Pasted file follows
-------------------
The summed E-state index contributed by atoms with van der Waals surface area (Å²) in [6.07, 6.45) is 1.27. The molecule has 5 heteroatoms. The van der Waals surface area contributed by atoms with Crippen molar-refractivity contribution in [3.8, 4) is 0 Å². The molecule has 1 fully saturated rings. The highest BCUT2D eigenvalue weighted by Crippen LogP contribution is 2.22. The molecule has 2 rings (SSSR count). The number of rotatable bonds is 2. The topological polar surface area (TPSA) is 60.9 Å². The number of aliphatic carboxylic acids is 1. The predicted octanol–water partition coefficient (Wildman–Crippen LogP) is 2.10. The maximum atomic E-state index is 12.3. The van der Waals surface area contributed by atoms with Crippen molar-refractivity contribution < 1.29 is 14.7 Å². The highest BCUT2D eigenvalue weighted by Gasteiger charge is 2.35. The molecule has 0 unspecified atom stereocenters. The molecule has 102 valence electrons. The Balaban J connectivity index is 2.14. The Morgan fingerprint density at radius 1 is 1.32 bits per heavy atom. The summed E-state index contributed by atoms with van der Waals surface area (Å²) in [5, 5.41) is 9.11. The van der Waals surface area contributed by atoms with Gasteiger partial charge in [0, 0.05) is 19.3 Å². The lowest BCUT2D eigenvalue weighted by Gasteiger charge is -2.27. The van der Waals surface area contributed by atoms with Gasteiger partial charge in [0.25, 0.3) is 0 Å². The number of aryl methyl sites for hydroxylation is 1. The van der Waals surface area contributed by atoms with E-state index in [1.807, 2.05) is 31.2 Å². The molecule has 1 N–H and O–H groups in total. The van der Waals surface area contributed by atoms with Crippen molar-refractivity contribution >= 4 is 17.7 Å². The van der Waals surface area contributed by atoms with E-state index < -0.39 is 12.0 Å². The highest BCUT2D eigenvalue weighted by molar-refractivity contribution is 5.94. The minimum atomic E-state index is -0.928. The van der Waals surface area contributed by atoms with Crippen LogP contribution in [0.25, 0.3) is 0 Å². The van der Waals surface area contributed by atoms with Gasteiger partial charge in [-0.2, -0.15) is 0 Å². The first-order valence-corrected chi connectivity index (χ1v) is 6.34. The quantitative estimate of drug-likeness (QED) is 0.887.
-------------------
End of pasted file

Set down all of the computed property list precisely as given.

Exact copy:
The summed E-state index contributed by atoms with van der Waals surface area (Å²) in [6.07, 6.45) is 1.27. The molecule has 5 heteroatoms. The van der Waals surface area contributed by atoms with Crippen molar-refractivity contribution in [3.8, 4) is 0 Å². The molecule has 1 fully saturated rings. The highest BCUT2D eigenvalue weighted by Crippen LogP contribution is 2.22. The molecule has 2 rings (SSSR count). The number of rotatable bonds is 2. The topological polar surface area (TPSA) is 60.9 Å². The number of aliphatic carboxylic acids is 1. The predicted octanol–water partition coefficient (Wildman–Crippen LogP) is 2.10. The maximum atomic E-state index is 12.3. The van der Waals surface area contributed by atoms with Crippen molar-refractivity contribution < 1.29 is 14.7 Å². The highest BCUT2D eigenvalue weighted by Gasteiger charge is 2.35. The molecule has 0 unspecified atom stereocenters. The molecule has 102 valence electrons. The Balaban J connectivity index is 2.14. The Morgan fingerprint density at radius 1 is 1.32 bits per heavy atom. The summed E-state index contributed by atoms with van der Waals surface area (Å²) in [5, 5.41) is 9.11. The van der Waals surface area contributed by atoms with Gasteiger partial charge in [0, 0.05) is 19.3 Å². The lowest BCUT2D eigenvalue weighted by Gasteiger charge is -2.27. The van der Waals surface area contributed by atoms with Gasteiger partial charge in [0.25, 0.3) is 0 Å². The number of aryl methyl sites for hydroxylation is 1. The van der Waals surface area contributed by atoms with E-state index in [1.807, 2.05) is 31.2 Å². The molecule has 1 N–H and O–H groups in total. The van der Waals surface area contributed by atoms with Crippen molar-refractivity contribution >= 4 is 17.7 Å². The van der Waals surface area contributed by atoms with E-state index < -0.39 is 12.0 Å². The highest BCUT2D eigenvalue weighted by molar-refractivity contribution is 5.94. The minimum atomic E-state index is -0.928. The van der Waals surface area contributed by atoms with Crippen LogP contribution in [0.25, 0.3) is 0 Å². The van der Waals surface area contributed by atoms with Gasteiger partial charge in [-0.2, -0.15) is 0 Å². The first-order valence-corrected chi connectivity index (χ1v) is 6.34. The quantitative estimate of drug-likeness (QED) is 0.887.